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Designing Yosemite Desktop

by July 26, 2015Design

After iOS 7 has received a facelift in 2013, we’ve all been waiting for a similar upgrade for Apple’s industry leading desktop operating system Mac OS X. So, when Apple released OS X Yosemite in 2014, it has completely changed the way we think about designing Mac OS X. Many companies have updated their apps with a new, modern “Yosemite looking” design.

Having an amateur eye for design myself, I really welcomed the new OS X update, as it made the whole system feel new and modern again. But like when iOS 7 was released, there are still many unpolished areas all around the OS. One of the most interesting design features of Yosemite was the dark mode, which changed the menu bar and dock theme into a nice dark one, making the OS look like a professional system.

Many users have adopted the dark mode and apps were updated with white versions of the menu bar icons, to make them look good in dark mode (well, honestly some apps still did not update yet, but better late than never I guess).

But the problem I kept seeing on OS X is not connected to the newly introduced dark mode, but rather to the dock. The icons in dock are always inconsistent in shape, as each developer kind of picked their own style. Apparently even Apple is not very consistent when it comes to OS X icons.

For example, App Store, iTunes, Safari, LaunchPad and Photos use circular shape, Mail, Contacts, Calendar, Reminders and Notes use a tilted narrow rectangle and Finder and System Preferences use a wide rectangle. And of course there are exceptions to this rule such as iMovie, FaceTime, GarageBand and others.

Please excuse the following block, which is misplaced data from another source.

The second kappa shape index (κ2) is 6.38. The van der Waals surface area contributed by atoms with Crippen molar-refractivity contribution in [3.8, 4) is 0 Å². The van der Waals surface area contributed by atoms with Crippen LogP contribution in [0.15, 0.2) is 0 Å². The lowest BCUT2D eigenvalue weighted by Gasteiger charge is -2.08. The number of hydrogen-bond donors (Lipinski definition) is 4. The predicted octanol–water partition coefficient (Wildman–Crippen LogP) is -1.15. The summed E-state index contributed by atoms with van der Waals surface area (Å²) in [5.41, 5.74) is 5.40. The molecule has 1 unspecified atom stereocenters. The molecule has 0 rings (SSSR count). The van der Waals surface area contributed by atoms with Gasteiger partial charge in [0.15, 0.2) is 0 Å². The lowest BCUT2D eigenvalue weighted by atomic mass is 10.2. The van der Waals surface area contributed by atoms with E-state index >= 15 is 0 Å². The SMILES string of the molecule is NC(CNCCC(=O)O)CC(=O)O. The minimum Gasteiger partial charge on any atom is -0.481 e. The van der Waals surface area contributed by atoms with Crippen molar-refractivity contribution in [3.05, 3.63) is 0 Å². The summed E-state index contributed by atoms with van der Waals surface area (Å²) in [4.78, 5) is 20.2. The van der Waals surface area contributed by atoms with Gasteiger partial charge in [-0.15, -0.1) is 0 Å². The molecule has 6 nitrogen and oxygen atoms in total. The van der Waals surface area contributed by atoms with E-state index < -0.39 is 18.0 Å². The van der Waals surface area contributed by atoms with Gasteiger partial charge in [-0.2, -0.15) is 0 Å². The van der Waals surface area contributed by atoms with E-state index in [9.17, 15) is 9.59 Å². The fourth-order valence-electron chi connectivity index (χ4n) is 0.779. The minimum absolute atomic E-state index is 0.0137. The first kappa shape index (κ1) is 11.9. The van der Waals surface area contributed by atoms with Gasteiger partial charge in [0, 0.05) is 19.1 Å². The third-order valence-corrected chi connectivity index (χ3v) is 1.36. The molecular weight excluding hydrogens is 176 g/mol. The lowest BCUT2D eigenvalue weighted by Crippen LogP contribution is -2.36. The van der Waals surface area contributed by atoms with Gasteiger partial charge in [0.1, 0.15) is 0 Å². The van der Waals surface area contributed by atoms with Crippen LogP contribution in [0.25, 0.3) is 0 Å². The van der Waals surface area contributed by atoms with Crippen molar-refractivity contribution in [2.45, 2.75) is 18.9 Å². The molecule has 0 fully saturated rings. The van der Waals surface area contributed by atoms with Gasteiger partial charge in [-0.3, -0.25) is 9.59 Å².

Because I really loved the consistent shape of the icons on iOS, I was looking for a way to fix OS X in my own way. Since already many systems apps are circular, I chose to find circular icons for all my apps.

Lucky for us, we can change the icons on OS X to our own preferences, including system icons! While I was searching around for a quick solution I came across LiteIcon, a simple icon swapping tool. Great, all we need now is some nice looking icons.

There are a couple of sources online that you can find icons:

Of course there are many others that you can find on DeviantArt, just make sure before downloading any icon, that it is in .icns format (so it looks great in all sizes, even in different views in Finder).

I would like to thank all the authors for providing the icons for free.

After an hour of searching for the right icons, this is my desktop on MacBook Pro (on both screenshots above and below, click on them for full image) and I am pretty satisfied with the result.

I could find an alternate icon for almost every app I use daily, including 1Password, Slack, Evernote, Skype, TweetBot, OmniFocus and there are also icons for many other common apps. Sometimes there are even multiple versions available, so you can pick which one fits best with other icons in your dock.

There are a couple of downsides though:

  • Not everyone will create an .icns icon, you can alternatively use .png, but will not look good on all devices (Finder displays a different type of the icon if it is in List mode).
  • Every time an app is updated, the icon will be lost, so it must be replaced again.
  • Icons cannot be dynamic. For example Fantastical 2 and Reeder generate an icon when they are open to show additional information. That icon temporarily replaces the set icon, but dock will revert to the one you picked, once the app is closed.

In general I feel much better using Yosemite after the icon update and I also encourage all of you to try it out. Maybe you can find an icon set that you will like.

dal_face  DAL RUPNIK
  Founder of Unified Sense, tweeting at @thelegoless.